Former UN Secretary-General says the task of constructing a post-Kyoto agreement cannot be left to politicians alone
Copenhagen, Denmark – In his opening address to the Global Editors’ Forum, Kofi Annan will today outline the scale and urgency of the climate challenge, and warn “there is no excuse for inaction” at the forthcoming UN Climate Change Conference in December.
Annan will say public understanding of the need for decisive action is running ahead of commitments by politicians. He will urge the world’s media to mobilise public pressure and ensure that leaders reach a deal in Copenhagen which is ambitious, universal, and has climate justice at its heart.
Stating that fairness and justice are principles common to every continent and understood in every culture, Annan will set out that climate justice means:
• Developed economies must take historic responsibility for the accumulation of greenhouse gases in our atmosphere. While all countries need to take steps to reduce emissions, industrialised countries must take the lead in ensuring that global emissions peak by 2020 and commit themselves to reduce emissions by between 25 – 40 per cent by 2020.
• Action to tackle climate change does not come at the expense of trapping millions in abject poverty. Countries which have done the least to cause climate change are those which are suffering and will suffer most from its impact. An agreement at Copenhagen must establish a fund, of at least $100 billion a year, to support developing nations with the cost of adaptation and mitigation.
• Governments and business must put the future of the planet before short-term electoral interests or profits. No country will escape the impact of climate change, directly or indirectly. Leaders must focus on the consequences of failure at Copenhagen and on the lives of future generations.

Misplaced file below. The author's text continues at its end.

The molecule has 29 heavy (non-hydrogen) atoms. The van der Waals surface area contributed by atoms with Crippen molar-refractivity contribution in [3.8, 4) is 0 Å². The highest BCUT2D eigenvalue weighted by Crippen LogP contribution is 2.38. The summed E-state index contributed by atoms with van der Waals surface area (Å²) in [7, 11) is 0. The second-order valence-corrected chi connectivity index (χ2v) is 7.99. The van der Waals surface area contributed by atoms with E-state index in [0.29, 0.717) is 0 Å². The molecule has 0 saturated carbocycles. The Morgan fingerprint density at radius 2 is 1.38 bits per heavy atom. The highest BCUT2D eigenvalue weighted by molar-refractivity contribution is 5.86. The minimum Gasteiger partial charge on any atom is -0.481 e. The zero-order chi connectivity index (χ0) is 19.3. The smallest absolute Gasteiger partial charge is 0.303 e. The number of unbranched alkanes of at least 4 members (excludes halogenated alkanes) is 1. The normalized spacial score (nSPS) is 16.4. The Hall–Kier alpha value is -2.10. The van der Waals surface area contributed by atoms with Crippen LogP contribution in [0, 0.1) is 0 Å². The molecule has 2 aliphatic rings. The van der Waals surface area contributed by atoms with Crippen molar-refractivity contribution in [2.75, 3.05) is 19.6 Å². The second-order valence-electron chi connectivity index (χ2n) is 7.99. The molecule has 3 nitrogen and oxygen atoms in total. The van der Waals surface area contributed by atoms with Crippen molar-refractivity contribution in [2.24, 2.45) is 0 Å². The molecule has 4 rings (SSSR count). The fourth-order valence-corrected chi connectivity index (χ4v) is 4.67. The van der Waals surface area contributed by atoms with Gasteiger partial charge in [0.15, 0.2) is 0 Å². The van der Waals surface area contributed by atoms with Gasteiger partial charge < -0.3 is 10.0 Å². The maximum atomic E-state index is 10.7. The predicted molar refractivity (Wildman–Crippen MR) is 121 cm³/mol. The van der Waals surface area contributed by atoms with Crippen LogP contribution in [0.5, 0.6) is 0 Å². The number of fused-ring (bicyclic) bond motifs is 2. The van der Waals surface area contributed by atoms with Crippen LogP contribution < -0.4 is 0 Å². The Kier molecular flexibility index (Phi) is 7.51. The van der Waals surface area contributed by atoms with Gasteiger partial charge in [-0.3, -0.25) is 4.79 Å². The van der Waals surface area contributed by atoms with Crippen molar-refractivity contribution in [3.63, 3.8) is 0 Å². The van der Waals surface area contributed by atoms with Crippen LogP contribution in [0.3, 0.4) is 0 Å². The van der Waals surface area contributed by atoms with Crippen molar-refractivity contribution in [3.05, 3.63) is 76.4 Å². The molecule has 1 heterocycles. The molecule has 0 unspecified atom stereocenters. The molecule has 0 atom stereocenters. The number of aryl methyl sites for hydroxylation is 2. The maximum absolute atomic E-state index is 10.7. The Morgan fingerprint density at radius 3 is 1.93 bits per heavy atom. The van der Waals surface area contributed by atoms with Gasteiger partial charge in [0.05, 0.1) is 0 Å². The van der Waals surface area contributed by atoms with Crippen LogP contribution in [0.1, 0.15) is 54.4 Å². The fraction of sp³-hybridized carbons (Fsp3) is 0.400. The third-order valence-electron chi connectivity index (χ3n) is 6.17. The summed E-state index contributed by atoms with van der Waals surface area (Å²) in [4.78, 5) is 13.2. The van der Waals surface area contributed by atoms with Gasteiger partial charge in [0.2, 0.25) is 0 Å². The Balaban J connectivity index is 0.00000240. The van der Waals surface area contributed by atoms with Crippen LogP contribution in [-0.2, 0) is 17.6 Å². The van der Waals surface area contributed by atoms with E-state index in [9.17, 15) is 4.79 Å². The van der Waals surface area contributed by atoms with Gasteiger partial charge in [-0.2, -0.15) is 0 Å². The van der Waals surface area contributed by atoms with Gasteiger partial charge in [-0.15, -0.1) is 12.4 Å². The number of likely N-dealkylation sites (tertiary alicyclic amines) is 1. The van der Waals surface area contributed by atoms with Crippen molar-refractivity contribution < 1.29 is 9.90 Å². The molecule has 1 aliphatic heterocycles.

Annan will say there is no doubt that the negotiations ahead of the Copenhagen summit at the end of the year will be complex and difficult. It is the responsibility of us all to create the conditions where obstacles are overcome – and to ensure that the decisions taken are followed through.
The media, in particular, has a critical role to play. Across their news, comment and business pages, they can use their voice to inform and educate their communities about the threats and opportunities of climate change, and keep up pressure on political leaders to attend the summit in Copenhagen in person.
Annan will say: “Copenhagen is not the end but the necessary beginning of the changes we need to see. Through our actions and our voices, we can create such a noise that our leaders will not be able to ignore us, nor dare to.”
• Kofi Annan was speaking at the opening of the 7th Global Editors’ Forum, ‘From Kyoto to Copenhagen’, held in Copenhagen on October 9 – 11, 2009. The Forum, which is sponsored jointly by Project Syndicate and the Government of Denmark, will bring together editors from around the world to focus on the issues of climate change and energy security.
• As President of the Global Humanitarian Forum, Kofi Annan is currently heading the
‘Tck,Tck,Tck: Time for Climate Justice Campaign’ to apply pressure on world leaders to reach a just and ambitious deal at the UN Climate Change Conference in December 2009. For more information please visit: www.timeforclimatejustice.org
• Kofi Annan served two terms, from 1997 to 2006, as UN Secretary-General. In 2001,
Annan and the United Nations were jointly awarded the Nobel Prize for Peace. Since
leaving the United Nations, Kofi Annan has established a Foundation through which he continues to provide leadership on critical global issues, particularly preserving and building peace and facilitating more equitable sharing of the benefits of globalization, by promoting poverty alleviation, good governance, human rights and the rule of law. Please visit: www.kofiannanfoundation.org
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